When/Case expressions

Let’s add a new property named Mileage to both the Truck and SUV classes.

public class Truck
{
public double Mileage { get; set; }

//class related logic goes here
public string getGreeting() => "I'm a truck";

}
public class SUV
{
public double Mileage { get; set; }

//class related logic goes here
public string getGreeting() => "I'm an SUV";
}

If we wanted to use this property to check its value and perform some action based on our check, we could do that with a when/case expression. Our check will display some funny message instead of the message from the getGreeting method.

public static string GetVehicleGreeting(object vehicle)
{
switch (vehicle)
{
case Truck t when t.Mileage <= 100:
case SUV s when s.Mileage <= 100:
return "You got yourself a brand new vehicle";
case Truck t when t.Mileage >= 100000:
case SUV s when s.Mileage >= 100000:
return "It's time to upgrade vehicle";
case Truck t:
return t.getGreeting();
case SUV s:
return s.getGreeting();
default:
throw new ArgumentException(
"Unsupported vehicle type",
nameof(vehicle));
}
}

This is especially useful if you’re calling members of a class you’re not allowed to modify and need to apply small logic or in our case perform a field comparison. The old way required me to add my logic inside the case body instead of as part of the case itself.


Var/Case expressions

The var/case behaves similarly as the when/case with one major difference. The when/case, as we’ve already seen earlier, performs one single operation inline, then the case body is run if that condition is met. Var/case performs an additional step before comparing.

Suppose all of our vehicle classes had a property named SalesCode.

Our use case is to return a vehicle description from a method we’ll create that takes in the SalesCode value as a parameter to perform different logic based on each unique SalesCode. However, if that value is null or empty, a specific message needs to be returned. You could do that with an if statement as well, but you’d have to first do a null-coalescing assignment, then do a null or empty check to return the specific message. I’m sure there’s always another way of doing the same thing, but one of the cleanest ways of doing in my option is to use the var/case expression statement.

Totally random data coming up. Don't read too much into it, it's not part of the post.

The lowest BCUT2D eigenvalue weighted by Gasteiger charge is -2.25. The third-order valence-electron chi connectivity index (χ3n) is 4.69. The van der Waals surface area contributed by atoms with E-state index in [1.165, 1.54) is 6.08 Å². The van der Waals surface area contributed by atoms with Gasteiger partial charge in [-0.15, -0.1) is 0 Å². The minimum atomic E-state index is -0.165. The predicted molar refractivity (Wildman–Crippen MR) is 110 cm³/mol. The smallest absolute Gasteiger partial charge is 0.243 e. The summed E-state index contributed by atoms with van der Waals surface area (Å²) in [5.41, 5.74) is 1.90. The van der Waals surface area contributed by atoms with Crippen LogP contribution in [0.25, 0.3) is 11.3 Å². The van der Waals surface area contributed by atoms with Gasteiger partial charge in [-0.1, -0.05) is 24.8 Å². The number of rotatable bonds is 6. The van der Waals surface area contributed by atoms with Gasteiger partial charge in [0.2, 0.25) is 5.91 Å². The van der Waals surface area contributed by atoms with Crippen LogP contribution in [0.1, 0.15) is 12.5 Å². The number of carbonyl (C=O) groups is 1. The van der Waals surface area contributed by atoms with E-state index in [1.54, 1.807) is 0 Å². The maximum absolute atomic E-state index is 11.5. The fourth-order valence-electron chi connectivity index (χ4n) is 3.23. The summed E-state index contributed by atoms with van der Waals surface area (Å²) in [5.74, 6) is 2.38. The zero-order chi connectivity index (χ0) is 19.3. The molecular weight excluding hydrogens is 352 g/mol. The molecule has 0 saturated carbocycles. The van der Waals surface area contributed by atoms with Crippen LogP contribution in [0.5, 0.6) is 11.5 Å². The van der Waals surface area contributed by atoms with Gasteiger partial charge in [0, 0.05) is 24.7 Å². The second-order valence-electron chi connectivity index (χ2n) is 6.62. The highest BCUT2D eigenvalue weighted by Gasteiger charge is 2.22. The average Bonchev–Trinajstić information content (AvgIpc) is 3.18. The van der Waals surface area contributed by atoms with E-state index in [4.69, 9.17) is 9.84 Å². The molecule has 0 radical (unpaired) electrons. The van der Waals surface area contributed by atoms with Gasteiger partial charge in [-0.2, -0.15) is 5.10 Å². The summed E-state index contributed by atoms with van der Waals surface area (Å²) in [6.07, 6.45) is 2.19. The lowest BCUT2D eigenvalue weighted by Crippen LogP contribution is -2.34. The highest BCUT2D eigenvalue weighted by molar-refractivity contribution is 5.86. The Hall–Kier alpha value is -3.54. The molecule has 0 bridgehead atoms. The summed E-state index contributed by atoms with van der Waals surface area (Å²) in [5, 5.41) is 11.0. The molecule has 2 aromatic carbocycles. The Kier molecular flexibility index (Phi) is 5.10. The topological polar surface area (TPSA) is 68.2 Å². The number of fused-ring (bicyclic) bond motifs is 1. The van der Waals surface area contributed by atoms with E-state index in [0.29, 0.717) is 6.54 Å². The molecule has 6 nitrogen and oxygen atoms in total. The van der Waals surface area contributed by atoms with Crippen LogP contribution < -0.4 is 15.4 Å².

public static string GetVehicleDescription(string salesCode)
{
switch (salesCode)
{
case "salesALL":
case "SaleEverything":
case "SellWhateverWeHaveLeft":
return "This is a bargain price, IT MUST GO";
case var price when (price?.Trim().Length ?? 0) == 0:
return "UPDATE SalesCode IMMEDIATELY";
default:
return "SalesCode is invalid";
}
}

That’s all on pattern matching for now. There are many cases where using pattern matching can be beneficial and other cases where it’s not the best choice. As always, it is up to the software engineers to use their best judgment in each case. I hope this has been helpful and thank you for making it to the end. Happy coding.

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Petey

Written by

Petey

Husband, father, engineer, musician, and writer by luck. I write mostly about whatever comes to mind. Follow me on this crazy writing journey if you dare.